Alma 38:1-15, LeGrand Baker, Alma to his son, Shiblon—be true to law of your own being
Our personalities are an eternal part of the law of our own beings. We come into this world with three things: agency, personality, and integrity. Our personalities stays intact. The thing that is challenged is our integrity—the question is: Can we be in the environment of this world the same person we were before we came here? (Even if cultural circumstances here temporarily stifle our personalities, it will blossom again after we are no longer in this world.)
Before we came here, each of us received an assignment that was to be fulfilled in this time and place. Those assignments were, of necessity, perfectly compatible with the personality that define us as an eternal Self. Alma’s commandments to his sons (virtually patriarchal blessings) demonstrate how those assignments and personalities were so well coordinated.
To Helaman, Alma gave the charge to preside, and to Shiblon he game the charge to teach. Helaman’s experiences in the mission field demonstrated that he was best fit for his assignment. Shiblon’s experiences demonstrated the same about him.
Consider Shiblon’s personality traits as his father describes them. He said:
11. See that ye are not lifted up unto pride; yea, see that ye do not boast in your own wisdom, nor of your much strength.
The Hebrew word most often translated as wisdom (Strong 2451) has a number of other connotations: skill in war and administration, shrewdness, prudence. So we can know that Shiblon was a very bright young man. He was no weakling either, as is shown by his fathers admonition that he not boast in his “much strength.”
However, his calling was not so much about his abilities as it was about his personality. His brother had shown himself to be a dynamic leader, but Shiblon was different from that—not inferior, just different.
Other of Shiblon’s characteristics that his father mentions are:
v. 2 steadiness and your faithfulness [keeping eternal covenants] unto God;… as you have commenced in your youth
v. 3 because of thy faithfulness [Here, keeping missionary covenants] and thy diligence, and thy patience and thy long-suffering among the people of the Zoramites.
v. 4 and thou didst bear all these things with patience because the Lord was with thee; and now thou knowest that the Lord did deliver thee.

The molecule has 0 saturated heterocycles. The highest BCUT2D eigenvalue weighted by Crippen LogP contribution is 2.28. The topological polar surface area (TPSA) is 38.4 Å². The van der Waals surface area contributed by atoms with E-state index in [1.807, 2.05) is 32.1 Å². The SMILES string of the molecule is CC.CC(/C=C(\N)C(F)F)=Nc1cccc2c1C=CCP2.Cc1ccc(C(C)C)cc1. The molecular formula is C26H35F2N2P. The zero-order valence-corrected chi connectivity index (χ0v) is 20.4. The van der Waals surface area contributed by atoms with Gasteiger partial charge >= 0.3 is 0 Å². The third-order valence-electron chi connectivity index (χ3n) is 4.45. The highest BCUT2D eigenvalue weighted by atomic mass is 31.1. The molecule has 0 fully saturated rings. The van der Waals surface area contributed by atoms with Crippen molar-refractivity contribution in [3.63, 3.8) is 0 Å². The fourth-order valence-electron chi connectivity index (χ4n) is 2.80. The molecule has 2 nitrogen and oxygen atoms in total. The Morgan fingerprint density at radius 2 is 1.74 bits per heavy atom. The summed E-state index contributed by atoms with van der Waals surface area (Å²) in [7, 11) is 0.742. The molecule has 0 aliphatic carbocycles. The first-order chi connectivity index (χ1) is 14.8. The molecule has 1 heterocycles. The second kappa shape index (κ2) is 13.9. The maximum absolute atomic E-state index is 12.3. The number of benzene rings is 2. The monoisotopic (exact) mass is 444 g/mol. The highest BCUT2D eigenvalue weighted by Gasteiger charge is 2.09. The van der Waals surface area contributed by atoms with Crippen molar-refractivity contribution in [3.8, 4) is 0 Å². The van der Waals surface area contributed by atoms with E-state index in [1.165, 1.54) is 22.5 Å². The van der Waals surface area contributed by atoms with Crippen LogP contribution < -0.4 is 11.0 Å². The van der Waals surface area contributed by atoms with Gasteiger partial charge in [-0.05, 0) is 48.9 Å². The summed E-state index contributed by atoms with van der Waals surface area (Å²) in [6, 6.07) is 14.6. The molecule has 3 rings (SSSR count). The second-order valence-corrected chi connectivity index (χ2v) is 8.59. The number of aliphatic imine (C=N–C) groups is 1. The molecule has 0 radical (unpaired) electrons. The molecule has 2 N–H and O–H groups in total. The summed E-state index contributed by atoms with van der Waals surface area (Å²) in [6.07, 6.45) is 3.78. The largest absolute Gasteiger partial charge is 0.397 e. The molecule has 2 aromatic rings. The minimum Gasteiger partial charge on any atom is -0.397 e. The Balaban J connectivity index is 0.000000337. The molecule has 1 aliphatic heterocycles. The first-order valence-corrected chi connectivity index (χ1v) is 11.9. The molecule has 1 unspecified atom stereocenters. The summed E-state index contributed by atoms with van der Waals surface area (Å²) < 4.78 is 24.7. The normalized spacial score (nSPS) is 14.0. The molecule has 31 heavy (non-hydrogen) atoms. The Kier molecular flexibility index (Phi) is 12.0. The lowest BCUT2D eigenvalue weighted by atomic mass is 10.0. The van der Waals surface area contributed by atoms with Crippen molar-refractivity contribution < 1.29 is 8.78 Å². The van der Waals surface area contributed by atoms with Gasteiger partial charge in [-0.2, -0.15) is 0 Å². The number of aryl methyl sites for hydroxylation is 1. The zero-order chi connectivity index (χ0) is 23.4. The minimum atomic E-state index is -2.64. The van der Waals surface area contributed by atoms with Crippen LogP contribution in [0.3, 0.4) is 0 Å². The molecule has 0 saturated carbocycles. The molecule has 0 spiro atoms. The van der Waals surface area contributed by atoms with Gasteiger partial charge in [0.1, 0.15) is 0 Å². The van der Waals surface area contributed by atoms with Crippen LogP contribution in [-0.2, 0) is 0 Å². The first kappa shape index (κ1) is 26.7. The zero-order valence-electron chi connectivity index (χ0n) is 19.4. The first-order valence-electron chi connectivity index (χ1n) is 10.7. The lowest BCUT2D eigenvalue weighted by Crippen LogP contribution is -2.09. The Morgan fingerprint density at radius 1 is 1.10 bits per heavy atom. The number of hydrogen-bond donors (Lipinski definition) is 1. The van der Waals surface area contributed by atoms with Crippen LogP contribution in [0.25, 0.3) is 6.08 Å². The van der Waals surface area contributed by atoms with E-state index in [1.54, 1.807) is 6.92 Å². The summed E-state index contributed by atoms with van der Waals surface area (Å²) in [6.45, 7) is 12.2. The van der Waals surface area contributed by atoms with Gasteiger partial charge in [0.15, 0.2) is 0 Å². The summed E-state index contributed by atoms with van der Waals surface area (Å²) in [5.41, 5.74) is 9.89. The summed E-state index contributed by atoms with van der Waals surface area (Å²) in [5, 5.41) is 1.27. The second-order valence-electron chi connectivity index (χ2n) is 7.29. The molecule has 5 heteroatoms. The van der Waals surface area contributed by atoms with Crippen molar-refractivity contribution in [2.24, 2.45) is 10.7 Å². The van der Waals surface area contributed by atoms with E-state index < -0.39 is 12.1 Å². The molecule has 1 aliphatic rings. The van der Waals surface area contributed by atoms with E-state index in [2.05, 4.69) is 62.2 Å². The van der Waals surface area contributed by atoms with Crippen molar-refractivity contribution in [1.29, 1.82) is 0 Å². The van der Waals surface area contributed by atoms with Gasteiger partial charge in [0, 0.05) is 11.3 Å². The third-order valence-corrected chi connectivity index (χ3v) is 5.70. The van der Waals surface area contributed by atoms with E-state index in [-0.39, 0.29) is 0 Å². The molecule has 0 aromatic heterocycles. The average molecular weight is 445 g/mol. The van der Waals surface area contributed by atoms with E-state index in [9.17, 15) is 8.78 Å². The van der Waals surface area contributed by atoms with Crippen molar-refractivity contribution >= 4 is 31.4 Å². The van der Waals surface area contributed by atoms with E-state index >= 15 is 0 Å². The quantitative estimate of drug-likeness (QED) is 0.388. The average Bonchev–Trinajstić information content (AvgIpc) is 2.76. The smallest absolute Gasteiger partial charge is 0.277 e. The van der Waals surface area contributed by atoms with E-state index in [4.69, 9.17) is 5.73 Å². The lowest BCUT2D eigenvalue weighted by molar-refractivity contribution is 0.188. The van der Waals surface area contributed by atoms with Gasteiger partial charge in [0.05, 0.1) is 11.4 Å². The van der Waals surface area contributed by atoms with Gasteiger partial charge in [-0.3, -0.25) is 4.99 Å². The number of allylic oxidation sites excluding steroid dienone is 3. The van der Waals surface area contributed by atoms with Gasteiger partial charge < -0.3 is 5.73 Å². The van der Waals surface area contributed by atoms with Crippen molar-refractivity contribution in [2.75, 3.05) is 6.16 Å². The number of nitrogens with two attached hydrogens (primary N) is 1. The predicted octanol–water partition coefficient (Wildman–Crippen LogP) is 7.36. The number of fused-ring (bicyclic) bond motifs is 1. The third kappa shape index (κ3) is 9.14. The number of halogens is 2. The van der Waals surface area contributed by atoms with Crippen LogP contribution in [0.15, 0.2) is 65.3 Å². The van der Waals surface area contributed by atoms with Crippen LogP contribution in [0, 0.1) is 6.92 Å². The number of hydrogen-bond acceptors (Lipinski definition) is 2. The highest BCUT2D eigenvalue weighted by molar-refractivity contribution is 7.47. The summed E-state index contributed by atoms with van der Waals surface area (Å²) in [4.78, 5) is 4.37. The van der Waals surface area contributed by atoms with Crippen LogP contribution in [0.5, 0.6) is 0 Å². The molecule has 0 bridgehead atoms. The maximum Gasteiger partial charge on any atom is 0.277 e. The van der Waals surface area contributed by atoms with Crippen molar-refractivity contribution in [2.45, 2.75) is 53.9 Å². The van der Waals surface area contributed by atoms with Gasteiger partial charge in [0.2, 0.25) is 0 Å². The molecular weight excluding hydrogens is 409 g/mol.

Alma reminds him of the covenant of invulnerability that comes with keeping our eternal covenants, and promises him that if he will be true to who he is “that as much as ye shall put your trust in God even so much ye shall be delivered out of your trials, and your troubles, and your afflictions, and ye shall be lifted up at the last day (v.5).”
Alma’s blessing concludes with an assignment to his son. While it is likely that the assignment may have been typical of that given to a “second son,” yet it is also true that it seems to fit his personality perfectly. Alma said, “And now, as ye have begun to teach the word even so I would that ye should continue to teach; and I would that ye would be diligent and temperate in all things (v. 10).”
Shiblon’s blessing has a message for each of us. It is this: You and I, and all the other people who make up the Kingdom of God are different from each other. Those difference cannot be ranked as superior or inferior to others, they are simply different. Let me give you an example.
When I was a boy I lived on a small farm in Utah. We had a neighbor we called “Lib.” She was a simple lady with almost no education, and no leadership skills. People sometimes made fun of her because of that. But she was one of the kindest persons I have ever known—completely without guile—a ministering angel to everyone who needed help or who just need a friend.
My family and I loved her very much.
How can her qualities be ranked as lower than another’s great academic or leadership skills? I don’t believe they can.
Like Lib, each of us in this world is left to become the very best of what we already are. Like Lib and Shiblon, each of us is given an assignment that most perfectly fits our eternal personalities. And like them, each of us will be judged—not my our great successes—but by the quality of the love we give to others.